AJR is the publishing partner for the Journalism Interactive 2014 conference, held April 4 and 5 in College Park, Md.
Journalists don’t need to be Einstein to understand data sets, Derek Willis says. They need to be MacGyver.
Willis, a New York Times developer involved with Times digital data venture The Upshot, spoke about “interviewing data” to a packed room this morning at the Philip Merrill College of Journalism on the second day of the Journalism Interactive 2014 conference.
“The bulk of the skills involved in interviewing people and interviewing data are actually pretty similar,” Willis said. “We want to get to know it a little bit. We want to figure out what’s here. Who are you? What are you about?”
Here is his advice for succeeding with data-driven journalism:
- “You need to adopt a posture of deep, deep, abiding skepticism,” he said. Problems with data sets are often fundamental, not just cosmetic. “Act on the assumption from the minute you look at data that there’s something wrong.”
- Sort the data as soon as possible (with headers). Figure out what you’re dealing with. For police arrest records, that might involve ordering by age, or charge or address — after you’ve figured out which of those categories needs to be cleaned up because of dud fields like “, ,” instead of a real address. Willis said Excel can sometimes make inferences that lead to confusion, such as subbing in 5/1/01 for a police code of 5-1-1.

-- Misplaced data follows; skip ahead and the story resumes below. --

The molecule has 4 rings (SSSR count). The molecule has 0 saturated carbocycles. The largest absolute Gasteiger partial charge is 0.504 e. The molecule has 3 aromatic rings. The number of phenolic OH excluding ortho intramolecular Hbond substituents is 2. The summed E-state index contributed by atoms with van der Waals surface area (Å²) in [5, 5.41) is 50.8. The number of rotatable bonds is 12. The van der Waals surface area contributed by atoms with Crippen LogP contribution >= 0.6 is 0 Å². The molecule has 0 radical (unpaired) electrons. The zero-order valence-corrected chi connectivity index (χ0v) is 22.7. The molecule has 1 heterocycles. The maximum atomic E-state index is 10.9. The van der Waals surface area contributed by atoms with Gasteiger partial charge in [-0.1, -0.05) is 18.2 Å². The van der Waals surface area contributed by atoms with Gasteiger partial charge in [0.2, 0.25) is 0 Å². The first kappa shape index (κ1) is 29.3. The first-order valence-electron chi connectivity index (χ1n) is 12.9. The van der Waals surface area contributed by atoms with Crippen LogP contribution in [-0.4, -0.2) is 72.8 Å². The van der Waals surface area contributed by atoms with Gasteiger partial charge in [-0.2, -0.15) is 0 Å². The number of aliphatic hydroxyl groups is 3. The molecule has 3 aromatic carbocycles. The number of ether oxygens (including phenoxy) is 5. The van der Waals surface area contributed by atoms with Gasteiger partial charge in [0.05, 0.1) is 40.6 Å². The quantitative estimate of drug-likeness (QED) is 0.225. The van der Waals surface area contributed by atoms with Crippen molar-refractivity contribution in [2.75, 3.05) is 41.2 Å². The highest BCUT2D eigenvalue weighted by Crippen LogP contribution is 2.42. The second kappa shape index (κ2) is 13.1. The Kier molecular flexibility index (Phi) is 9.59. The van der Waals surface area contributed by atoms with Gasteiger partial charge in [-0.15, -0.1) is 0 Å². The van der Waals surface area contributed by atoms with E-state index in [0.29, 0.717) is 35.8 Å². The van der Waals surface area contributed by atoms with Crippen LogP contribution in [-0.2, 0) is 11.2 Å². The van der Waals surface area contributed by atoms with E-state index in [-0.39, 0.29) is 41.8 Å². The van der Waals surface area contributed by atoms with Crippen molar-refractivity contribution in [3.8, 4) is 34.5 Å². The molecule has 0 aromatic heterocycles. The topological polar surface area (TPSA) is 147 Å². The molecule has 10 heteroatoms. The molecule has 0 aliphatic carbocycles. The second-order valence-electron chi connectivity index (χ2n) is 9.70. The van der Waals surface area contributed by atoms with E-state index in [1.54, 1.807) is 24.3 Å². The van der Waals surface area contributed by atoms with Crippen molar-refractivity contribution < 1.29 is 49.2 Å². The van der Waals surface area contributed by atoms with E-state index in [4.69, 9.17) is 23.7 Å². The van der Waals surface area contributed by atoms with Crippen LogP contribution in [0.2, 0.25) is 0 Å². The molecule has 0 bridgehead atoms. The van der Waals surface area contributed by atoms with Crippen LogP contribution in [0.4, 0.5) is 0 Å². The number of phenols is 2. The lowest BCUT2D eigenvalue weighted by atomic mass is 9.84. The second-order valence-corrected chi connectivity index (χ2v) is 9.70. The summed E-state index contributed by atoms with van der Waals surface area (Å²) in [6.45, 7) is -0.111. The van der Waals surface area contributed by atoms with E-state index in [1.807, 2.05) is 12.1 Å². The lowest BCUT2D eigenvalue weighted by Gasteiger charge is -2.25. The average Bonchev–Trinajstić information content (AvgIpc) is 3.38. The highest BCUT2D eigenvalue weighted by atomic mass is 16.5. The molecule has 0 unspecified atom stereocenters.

- Think of data as another source. But unlike human sources, data can’t tell you that you asked a stupid question. Write out the questions you want to ask, or even say them out loud, before filtering data.
- Use data filter tools instead of Ctrl-F or Command-F, which he called less efficient. The filters are limited in Excel, but powerful in SQL-based programs. Start broadly, then narrow your questions down. “Because the law is oddly specific, we have to be oddly specific,” he said.
- Be careful about translating data within the original spreadsheet and jumping to conclusions. And save a copy of the original before modifying it in any way. “The more you type, the more you type wrong,” he said.
Government agencies put data online so they don’t have to talk to journalists, Willis said. But there is often no translation key, so journalists have to do some reporting.
The great thing about data, Willis says: “It encourages you think of stories as questions, not as statements.”
Willis admits he might be an outlier. He always liked making lists as a kid, and when he was a congressional reporter, he half-jokingly would tell people he preferred interviewing data to interviewing politicos.
“Some journalists will be just fine without ever learning it,” Willis said.
Still, he said, we’re living in a world with more data than ever, from Facebook to Fitbit. And it’s really not that hard to learn Excel, as long as you have the willingness to get your hands dirty and play around with it.
Without learning to work with data, journalists might find some stories are simply out of their reach, Willis said.
Like MacGyver, Willis said, students and professionals often surprise themselves with what is possible with the basics.
Some data journalism resources: